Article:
The Food and Drug Administration (FDA) is announcing that a proposed collection of information has been submitted to the Office of Management and Budget (OMB) for review and clearance under the Paperwork Reduction Act of 1995 (the PRA).
Fax written comments on the collection of information by August 23, 2012.
To ensure that comments on the information collection are received, OMB recommends that written comments be faxed to the Office of Information and Regulatory Affairs, OMB, Attn: FDA Desk Officer, FAX: 202-395-7285, or emailed to email@example.com. All comments should be identified with the OMB control number 0910-New and title “Labeling of Certain Beers Subject to the Labeling Jurisdiction of the Food and Drug Administration.” Also include the FDA docket number found in brackets in the heading of this document.
FOR FURTHER INFORMATION CONTACT:
Domini Bean, Office of Information Management, Food and Drug Administration, 1350 Piccard Dr., PI50-400T, Rockville, MD 20850, firstname.lastname@example.org.
In compliance with 44 U.S.C. 3507, FDA has submitted the following proposed collection of information to OMB for review and clearance.
Labeling of Certain Beers Subject to the Labeling Jurisdiction of the Food and Drug Administration—(OMB Control Number 0910-New)
In the Federal Register of August 17, 2009 (74 FR 41438) (the August 17, 2009, notice), FDA published a notice of availability of the draft guidance document entitled “Labeling of Certain Beers Subject to the Labeling Jurisdiction of the Food and Drug Administration” (the draft guidance). Persons with access to the Internet may obtain the draft guidance at http://www.fda.gov/FoodGuidances. This guidance, when finalized, will provide industry with information on how to label beers that are subject to FDA's labeling laws and regulations. This draft guidance was issued in light of the ruling by the Alcohol and Tobacco Tax and Trade Bureau (TTB) (formerly The Bureau of Alcohol, Tobacco, and Firearms (ATF)) clarifying that certain beers do not meet the definition of a “malt beverage” under the Federal Alcohol Administration Act (the FAA Act). Because these beers are not subject to the labeling provisions of the FAA Act, they are subject to the labeling provisions of the Federal Food, Drug, and Cosmetic Act (the FD&C Act) and the Fair Packaging and Labeling Act (FPLA). FDA, in the draft guidance, also reminds manufacturers that the labeling of wine beverages containing less than 7 percent alcohol by volume, such as wine coolers, diluted wine beverages, dealcoholized or partially dealcoholized wine and ciders, is also subject to FDA labeling requirements.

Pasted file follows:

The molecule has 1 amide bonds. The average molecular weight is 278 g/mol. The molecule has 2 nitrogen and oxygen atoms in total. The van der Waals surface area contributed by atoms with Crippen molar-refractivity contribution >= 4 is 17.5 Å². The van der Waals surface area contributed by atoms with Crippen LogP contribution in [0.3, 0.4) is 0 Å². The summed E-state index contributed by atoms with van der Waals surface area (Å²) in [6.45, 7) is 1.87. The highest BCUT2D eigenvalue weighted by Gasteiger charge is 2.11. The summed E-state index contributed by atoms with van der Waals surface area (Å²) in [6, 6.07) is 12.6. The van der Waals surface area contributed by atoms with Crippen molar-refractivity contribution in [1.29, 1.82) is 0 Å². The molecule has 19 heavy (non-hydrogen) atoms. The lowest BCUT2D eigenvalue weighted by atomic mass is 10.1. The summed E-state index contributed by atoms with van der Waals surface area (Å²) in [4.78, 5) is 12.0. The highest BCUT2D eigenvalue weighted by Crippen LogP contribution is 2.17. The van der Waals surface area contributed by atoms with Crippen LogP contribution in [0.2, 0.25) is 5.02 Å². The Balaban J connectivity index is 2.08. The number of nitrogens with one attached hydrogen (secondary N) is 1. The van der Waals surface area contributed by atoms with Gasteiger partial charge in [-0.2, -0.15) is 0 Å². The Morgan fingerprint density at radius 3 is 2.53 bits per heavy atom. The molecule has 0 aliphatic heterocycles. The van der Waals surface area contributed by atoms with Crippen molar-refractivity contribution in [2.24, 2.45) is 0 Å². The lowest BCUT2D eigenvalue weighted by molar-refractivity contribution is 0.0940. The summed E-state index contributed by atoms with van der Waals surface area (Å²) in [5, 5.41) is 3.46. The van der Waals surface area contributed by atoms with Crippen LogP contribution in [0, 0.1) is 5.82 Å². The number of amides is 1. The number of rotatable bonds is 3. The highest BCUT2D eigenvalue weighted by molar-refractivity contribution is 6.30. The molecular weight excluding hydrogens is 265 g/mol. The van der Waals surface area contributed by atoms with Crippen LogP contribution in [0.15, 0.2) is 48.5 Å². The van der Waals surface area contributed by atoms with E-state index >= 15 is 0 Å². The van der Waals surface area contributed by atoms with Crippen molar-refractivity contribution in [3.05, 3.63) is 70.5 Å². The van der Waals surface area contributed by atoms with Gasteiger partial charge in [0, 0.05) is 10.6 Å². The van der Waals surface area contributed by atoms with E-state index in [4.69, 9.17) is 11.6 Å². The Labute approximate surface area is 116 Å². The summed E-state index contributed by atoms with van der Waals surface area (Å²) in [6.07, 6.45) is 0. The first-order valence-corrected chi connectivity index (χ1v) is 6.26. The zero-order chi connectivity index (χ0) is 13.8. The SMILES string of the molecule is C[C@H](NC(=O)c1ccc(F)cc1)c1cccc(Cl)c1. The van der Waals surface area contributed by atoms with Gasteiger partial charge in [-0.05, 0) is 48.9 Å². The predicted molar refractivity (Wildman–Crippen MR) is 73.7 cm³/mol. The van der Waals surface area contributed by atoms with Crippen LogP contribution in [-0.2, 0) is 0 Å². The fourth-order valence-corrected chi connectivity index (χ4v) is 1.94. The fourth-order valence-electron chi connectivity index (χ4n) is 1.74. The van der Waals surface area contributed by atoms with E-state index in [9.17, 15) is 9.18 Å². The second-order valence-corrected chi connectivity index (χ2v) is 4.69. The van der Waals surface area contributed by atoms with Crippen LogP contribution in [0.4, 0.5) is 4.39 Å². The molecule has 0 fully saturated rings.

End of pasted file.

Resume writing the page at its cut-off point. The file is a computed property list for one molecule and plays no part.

As reflected in the 1987 Memorandum of Understanding between FDA and TTB's predecessor Agency, the ATF (Ref. 1), TTB is responsible for the issuance and enforcement of regulations with respect to the labeling of distilled spirits, wines, and malt beverages under the FAA Act.
The TTB has clarified that certain beers, which are not made from both malted barley and hops but are instead made from substitutes for malted barley (such as sorghum, rice, or wheat) or are made without hops, do not meet the definition of a malt beverage under the FAA Act. (See TTB Ruling 2008-3.) (Ref. 2). TTB stated in its ruling that such products (other than sake, which is classified as a wine under the FAA Act) are not subject to the labeling, advertising, and other provisions of the TTB regulations issued under the FAA Act. Therefore, these beers are subject to the labeling requirements under FDA's regulations. However, as explained in the TTB ruling, some TTB labeling requirements such as the Government Health Warning Statement under the Alcoholic Beverage Labeling Act and certain marking requirements under the Internal Revenue Code continue to apply to these products.
The guidance is intended to assist manufacturers in labeling beers that are subject to FDA's labeling laws and regulations. In general, FDA requires that food products under its labeling jurisdiction be truthfully and informatively labeled in accordance with the FD&C Act and the FPLA, and FDA's implementing regulations. These FDA labeling requirements are explained in the guidance document.
In the August 17, 2009, notice, FDA published a request for public comment on the proposed collection of information. FDA received one letter in response to the notice, containing multiple comments. Several comments in this letter were generally supportive of FDA's information collection provisions in the guidance. Additional comments were outside the scope of the four collection of information topics on which the notice solicits comments and will not be discussed in this document.
(Comment 1) One comment stated that FDA should require alcohol content labeling for the beers discussed in the guidance, including the percent alcohol by volume (%ABV); the amount of alcohol (in fluid ounces (oz) or grams) per serving; the definition of a “standard drink” (i.e., 12 fluid oz of regular beer, 5 fluid oz of wine, or 1.5 fluid oz of 80-proof distilled spirits); the number of standard drinks per container; and, the advice on moderate drinking, such as “The Dietary Guidelines for Americans recommends no more than one drink per day for women, two drinks per day for men.” The comment stated that when a consumer sees a beverage such as “sorghum beer” or “wheat beer” labeled the same way that all other FDA regulated beverages are labeled, the consumer may not know that it is an alcoholic beverage.
(Response) FDA appreciates the concerns discussed in the comment. As explained in the guidance, certain TTB labeling requirements apply to these products. For example, these non-malt beers, like all alcohol beverages, are required to bear the health warning statement under the Alcoholic Beverage Labeling Act (27 U.S.C. 213-215). FDA's guidance documents do not establish legally enforceable requirements, and therefore cannot include mandatory language such as “shall, must, required, or requirement” unless specific regulatory or statutory requirements are cited. To the extent that the comment requests FDA to engage in rulemaking, the comment is outside the scope of the comment request on the four collection of information topics as they relate to the provisions of the draft guidance document.